Shemekia Copeland's Hard Turn Off Straight Blues Boulevard

Shemekia Copeland belts out The Truth on her latest record.
Shemekia Copeland belts out The Truth on her latest record. Photo by Victoria Smith
Like a lot of mothers who will see their first-born head off to kindergarten this month, Shemekia Copeland will cycle through a range of emotions once the drop-off actually happens.

As a Black parent, she knows that she’ll eventually have to have what’s commonly known as “The Talk” with her now five-year-old son about what to do if he’s ever stopped or confronted by the police. But as a singer, she can also put those feelings and thoughts into song, as she does in “The Talk” off her new record, Done Come Too Far (Alligator).

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Shemekia Copeland.
Photo by Victoria Smith
Words no mama wants to say/But I don’t wanna lose you someday/It’s as cruel as life can get/When a child looks like a threat,” Copeland sings with deep emotion and commitment.

Driving in her car, she expounds what she’s already doing now in this area. “I tell him all the time, ‘Discipline is going to save your life one day” Copeland says. “He doesn’t know what I’m talking about now, but I want him to remember it and think about it every day of his life. I tell the same thing to my nephews who are 16 and 19.”

She’s quick to admit to harboring a great respect for law enforcement—because every time they leave the house, she says, they are risking their lives to help keep people safe. But she says that we also have to acknowledge that there are some “bad apples out there…and that’s been proven over and over again.”

School is the partial setting of another track, “Pink Turns Red,” which references school shootings, the Las Vegas Harvest Music Festival mass killing, and conspiracy-peddler Alex Jones. And though written before the Uvalde school massacre, it’s sadly even more contemporary now.

“These days you just try hard not to be angry, and that justice will prevail and the truth will come out,” she offers. And she feels that’s exactly what’s happened with the recent judgements and verdicts against Jones.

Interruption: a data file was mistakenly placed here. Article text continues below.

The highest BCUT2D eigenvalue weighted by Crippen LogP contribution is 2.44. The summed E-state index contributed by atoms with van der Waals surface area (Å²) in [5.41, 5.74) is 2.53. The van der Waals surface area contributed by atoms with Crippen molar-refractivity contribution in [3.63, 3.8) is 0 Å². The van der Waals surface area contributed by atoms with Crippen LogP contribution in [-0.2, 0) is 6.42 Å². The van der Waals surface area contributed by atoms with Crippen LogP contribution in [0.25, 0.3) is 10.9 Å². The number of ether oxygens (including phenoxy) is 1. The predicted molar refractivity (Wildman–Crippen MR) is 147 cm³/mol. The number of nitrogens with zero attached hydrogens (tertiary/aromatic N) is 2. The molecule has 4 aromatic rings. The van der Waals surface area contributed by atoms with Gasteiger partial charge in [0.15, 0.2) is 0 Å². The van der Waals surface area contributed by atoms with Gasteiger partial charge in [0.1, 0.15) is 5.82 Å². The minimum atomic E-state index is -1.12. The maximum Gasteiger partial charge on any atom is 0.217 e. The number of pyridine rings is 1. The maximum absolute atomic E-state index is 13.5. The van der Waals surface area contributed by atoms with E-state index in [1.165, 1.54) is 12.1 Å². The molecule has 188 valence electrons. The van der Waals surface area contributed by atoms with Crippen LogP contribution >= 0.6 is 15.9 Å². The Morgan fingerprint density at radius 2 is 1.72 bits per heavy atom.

“We do have these types of people, and he’s a horrible human being. I can’t even imagine what those parents felt! I can’t imagine some clown saying it didn’t happen when you don’t have your child anymore!” she says, emotion rising. “It’s something in this country that’s got to be dealt with. If we can’t deal with something, we can’t move forward. And I think we’re the country of sweeping things under the rug.”

Though she’s been putting out blues-based albums since 1998’s Turn the Heat Up, recorded while she was still a teenager, Copeland’s last trilogy of releases have shown marked shift in direction, topic and attention.
On America’s Child (2018) and Uncivil War (2020) a good portion of the material has directly—and bluntly—addressed the American Black Experience through the lenses of both the past and the present.

Done Come Too Far continues that streak. In addition to the songs already mentioned, there are those that address the Civil Rights Movement (the title track, “Too Far To Be Gone” which allude to Rosa Parks, John Lewis, MLK, Selma and Birmingham), slavery (“Gullah Geechee”), childhood sexual abuse (“The Dolls are Sleeping”) and female empowerment/expectations (“Dumb It Down”).

But the album has other more traditional blues moments, including a searing torch song (“Why Why Why”), rave-up zydeco party piece (“Fried Catfish and Bibles”) and the rollicking country “semi-autobiographical” tune “Fell in Love with a Honky” in which Copeland-as-narrator does just that.